In the studio
David Bowie wrote ‘Space Oddity’ in late 1968 or early 1969. The earliest demo recording dates from January 1969, and was recorded at the bedsit in Clareville Grove, South Kensington, which he shared with Hermione Farthingale.
The first studio version was recorded on 2 February 1969 at Morgan Studios in Willesden, London. This was for the Love You Till Tuesday film, and was produced by Jonathan Weston. Joining Bowie and singer/guitarist John ‘Hutch’ Hutchinson were bass guitarist Dave Clague, drummer Tat Meager, and Colin Wood on Hammond organ, Mellotron, and flute.
This faster version has Hutch taking lead vocals on the Ground Control parts, Bowie playing Major Tom, and an ocarina solo. It was later released on the film’s soundtrack album, and an edited version on The Deram Anthology 1966-1968.
Bowie and Hutch recorded at least two subsequent demos of ‘Space Oddity’. One was included on Rykodisc’s 1989 box set Sound + Vision, while another was a bonus track on 2009’s 40th anniversary reissue of Bowie’s second album.
The recording of ‘Space Oddity’ began on 20 June 1969 at Trident Studios in central London, and was completed a few days later, after Bowie had recovered from a bout of conjunctivitis.
Bowie had recorded at Trident once before, for the abandoned single ‘Ching-A-Ling’ – another Visconti production. The bulk of Bowie’s albums through to Aladdin Sane would be recorded at the studio.
There were other seeds planted during the first ‘Space Oddity’ session. Rick Wakeman, whose piano work in 1971 would provide the defining sound on Hunky Dory, played Mellotron on the song. This was only his second time in a recording studio, but his professionalism was already evident.
I asked Visconti if he knew a Mellotron player, and he said he knew a bloke who played in a Top Rank ballroom… We did one take and he made a mistake. Apologized. We did another one – and that was it. Pretty good really – the second session in his life and take two is the master.
The Complete David Bowie, Nicholas Pegg
Wakeman and Visconti had worked together when the keyboard player had contributed to a Junior’s Eyes session a few months previously.
At the studios in north London, a Mellotron had arrived. During one of the breaks I said, ‘Can I have a go?’ They went, ‘Yeah, it’s a bloody nightmare, won’t stay in tune. It’s really hard to keep it in tune – the more notes you put down, the more it goes out of tune.’ I played around and found a way of holding the tuning. Tony Visconti came in and the engineer said, ‘How did you do that?’
When they were recording ‘Space Oddity’, David wanted real strings and Mellotron together. But they couldn’t keep it in tune. Tony said, ‘I know somebody.’ David said, ‘Get him.’
I was only 19. So I drove up from Reading and then went in and it was a doddle to do, to be honest. I loved the song, and also credit has to go to David and Tony because I don’t think anyone else at that particular time would have heard Mellotron on that piece, where it came in. There would have been other things, much more obvious to do. It was clever. But that’s another thing I liked about David. He never stated the obvious.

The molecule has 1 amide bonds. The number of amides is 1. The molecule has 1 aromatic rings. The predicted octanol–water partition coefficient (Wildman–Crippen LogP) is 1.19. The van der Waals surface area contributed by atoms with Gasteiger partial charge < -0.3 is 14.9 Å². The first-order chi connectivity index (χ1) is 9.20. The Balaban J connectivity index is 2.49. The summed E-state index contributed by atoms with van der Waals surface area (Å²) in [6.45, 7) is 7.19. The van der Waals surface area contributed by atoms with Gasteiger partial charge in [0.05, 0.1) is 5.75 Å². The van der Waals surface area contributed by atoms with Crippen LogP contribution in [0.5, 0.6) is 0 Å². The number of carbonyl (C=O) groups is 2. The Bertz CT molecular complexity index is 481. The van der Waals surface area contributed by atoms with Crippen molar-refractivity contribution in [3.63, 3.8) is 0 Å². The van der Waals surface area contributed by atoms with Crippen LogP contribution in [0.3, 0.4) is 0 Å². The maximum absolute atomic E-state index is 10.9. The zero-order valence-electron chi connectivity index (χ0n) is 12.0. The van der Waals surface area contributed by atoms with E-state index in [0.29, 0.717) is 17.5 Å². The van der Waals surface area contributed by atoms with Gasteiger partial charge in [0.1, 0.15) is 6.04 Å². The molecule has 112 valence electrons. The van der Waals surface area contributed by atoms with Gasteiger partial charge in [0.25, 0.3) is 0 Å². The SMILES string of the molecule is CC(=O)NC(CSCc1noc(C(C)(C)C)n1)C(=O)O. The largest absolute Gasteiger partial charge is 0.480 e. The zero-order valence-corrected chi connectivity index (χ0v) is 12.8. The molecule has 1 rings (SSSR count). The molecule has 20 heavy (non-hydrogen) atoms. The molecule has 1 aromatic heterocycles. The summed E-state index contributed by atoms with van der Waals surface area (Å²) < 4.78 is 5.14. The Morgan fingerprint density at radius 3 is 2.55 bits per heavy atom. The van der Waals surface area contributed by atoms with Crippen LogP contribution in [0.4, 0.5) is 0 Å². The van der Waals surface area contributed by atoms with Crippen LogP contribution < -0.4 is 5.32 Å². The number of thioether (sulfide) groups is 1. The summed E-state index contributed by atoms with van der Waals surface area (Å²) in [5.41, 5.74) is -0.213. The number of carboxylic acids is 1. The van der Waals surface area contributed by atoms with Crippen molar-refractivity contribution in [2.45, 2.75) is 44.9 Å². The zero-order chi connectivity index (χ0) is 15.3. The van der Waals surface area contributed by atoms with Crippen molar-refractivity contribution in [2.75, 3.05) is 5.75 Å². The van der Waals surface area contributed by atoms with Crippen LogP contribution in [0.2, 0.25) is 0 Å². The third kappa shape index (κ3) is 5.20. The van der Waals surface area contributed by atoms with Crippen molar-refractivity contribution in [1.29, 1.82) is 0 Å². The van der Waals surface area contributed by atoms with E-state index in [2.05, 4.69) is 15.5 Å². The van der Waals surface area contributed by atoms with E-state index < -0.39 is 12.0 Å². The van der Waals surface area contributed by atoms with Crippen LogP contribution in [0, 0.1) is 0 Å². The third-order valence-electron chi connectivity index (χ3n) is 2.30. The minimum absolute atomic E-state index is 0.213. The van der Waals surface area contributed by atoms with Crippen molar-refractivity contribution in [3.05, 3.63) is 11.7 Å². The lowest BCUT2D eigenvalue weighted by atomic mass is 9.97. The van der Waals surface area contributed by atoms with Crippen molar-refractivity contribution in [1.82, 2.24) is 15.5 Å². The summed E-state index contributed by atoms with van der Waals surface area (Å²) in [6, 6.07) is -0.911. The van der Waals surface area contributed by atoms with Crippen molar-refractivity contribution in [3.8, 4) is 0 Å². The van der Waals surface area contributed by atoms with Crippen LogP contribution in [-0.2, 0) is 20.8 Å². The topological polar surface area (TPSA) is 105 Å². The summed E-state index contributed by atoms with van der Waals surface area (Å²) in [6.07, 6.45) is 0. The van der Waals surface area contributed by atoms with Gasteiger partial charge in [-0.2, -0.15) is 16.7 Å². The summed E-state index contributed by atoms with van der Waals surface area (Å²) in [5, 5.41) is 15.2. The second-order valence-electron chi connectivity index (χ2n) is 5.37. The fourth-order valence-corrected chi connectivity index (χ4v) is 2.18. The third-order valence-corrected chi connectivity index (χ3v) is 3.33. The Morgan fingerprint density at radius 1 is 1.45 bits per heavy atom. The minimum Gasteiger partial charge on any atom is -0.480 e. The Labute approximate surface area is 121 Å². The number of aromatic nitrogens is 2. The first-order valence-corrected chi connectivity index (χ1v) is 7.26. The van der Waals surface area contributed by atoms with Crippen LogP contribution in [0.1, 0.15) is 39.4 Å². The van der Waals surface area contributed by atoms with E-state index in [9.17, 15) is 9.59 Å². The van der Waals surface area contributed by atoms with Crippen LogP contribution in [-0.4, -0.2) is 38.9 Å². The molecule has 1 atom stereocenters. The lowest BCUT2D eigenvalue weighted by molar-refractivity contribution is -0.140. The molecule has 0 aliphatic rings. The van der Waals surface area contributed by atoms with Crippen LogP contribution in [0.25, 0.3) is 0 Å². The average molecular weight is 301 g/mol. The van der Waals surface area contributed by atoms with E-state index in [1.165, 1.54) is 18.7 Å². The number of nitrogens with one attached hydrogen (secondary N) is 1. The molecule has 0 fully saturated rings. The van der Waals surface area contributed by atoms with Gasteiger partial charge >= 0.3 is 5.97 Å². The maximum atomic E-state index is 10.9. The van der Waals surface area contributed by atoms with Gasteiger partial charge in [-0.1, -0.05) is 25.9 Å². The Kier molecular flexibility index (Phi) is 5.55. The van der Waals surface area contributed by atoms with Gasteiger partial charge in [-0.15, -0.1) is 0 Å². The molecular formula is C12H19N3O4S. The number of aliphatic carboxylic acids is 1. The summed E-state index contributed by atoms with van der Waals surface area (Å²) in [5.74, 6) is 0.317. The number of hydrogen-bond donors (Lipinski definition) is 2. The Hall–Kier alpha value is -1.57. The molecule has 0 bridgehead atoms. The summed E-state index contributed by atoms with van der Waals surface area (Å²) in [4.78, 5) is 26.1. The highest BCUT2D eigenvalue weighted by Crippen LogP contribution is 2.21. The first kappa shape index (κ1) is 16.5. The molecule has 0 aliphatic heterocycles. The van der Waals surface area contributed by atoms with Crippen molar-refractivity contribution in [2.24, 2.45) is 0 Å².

David Bowie: Ultimate Record Collection (Uncut)
Bass guitarist Herbie Flowers was another future stalwart of the London session musician scene. Flowers had previously played on a handful of BBC recordings, but ‘Space Oddity’ was his first session in a recording studio. He would later work with Bowie on Diamond Dogs and Lou Reed’s Transformer.
The first time I played with Bowie was on the session for ‘Space Oddity’. Dear Gus was quaking in his boots. It might have been the first thing he ever produced. ‘Space Oddity’ was this strange hybrid song. Rick Wakeman went out to buy a little Stylophone for seven shillings from a small shop on the corner where Trident Studios was. With that and all the string arrangements, it’s like a semi-orchestral piece.
Uncut, March 2008
Guitarist Mick Wayne was a founder member of Junior’s Eyes, who became Bowie’s backing band on his second album, and drummer Terry Cox normally played with Pentangle.
There were also several more session musicians who appeared on ‘Space Oddity’, their names unknown. The song features eight violins, two violas, two cellos, two arco basses, and two flutes. Bowie and Paul Buckmaster were co-credited as arrangers on the song.
Gus used my current favourite guitarist Mick Wayne, and I also recommended Rick Wakeman for keyboards (Rick had to play a Mellotron, which he’d never seen before that day). Rather than using the rest of Junior’s Eyes, who backed David on the remainder of the album, Gus used two respected session men, Herbie Flowers on bass and Barry Morgan on drums. (David later told me that Gus had very little to do with the recording: it was all Bowie’s arrangement and his ideas, as his original demo will support.)
Bowie, Bolan and the Brooklyn Boy
On 20 December 1969 Bowie recorded an Italian-language version of ‘Space Oddity’, at Morgan Studios in London. The new lyrics were written by Giulio Rapetti, who used the professional name Mogol.
Bowie received pronunciation coaching by Claudio Fabi for ‘Ragazzo Solo, Ragazza Sola’ (‘Lonely Boy, Lonely Girl’), which was released as a single in Italy in February 1970.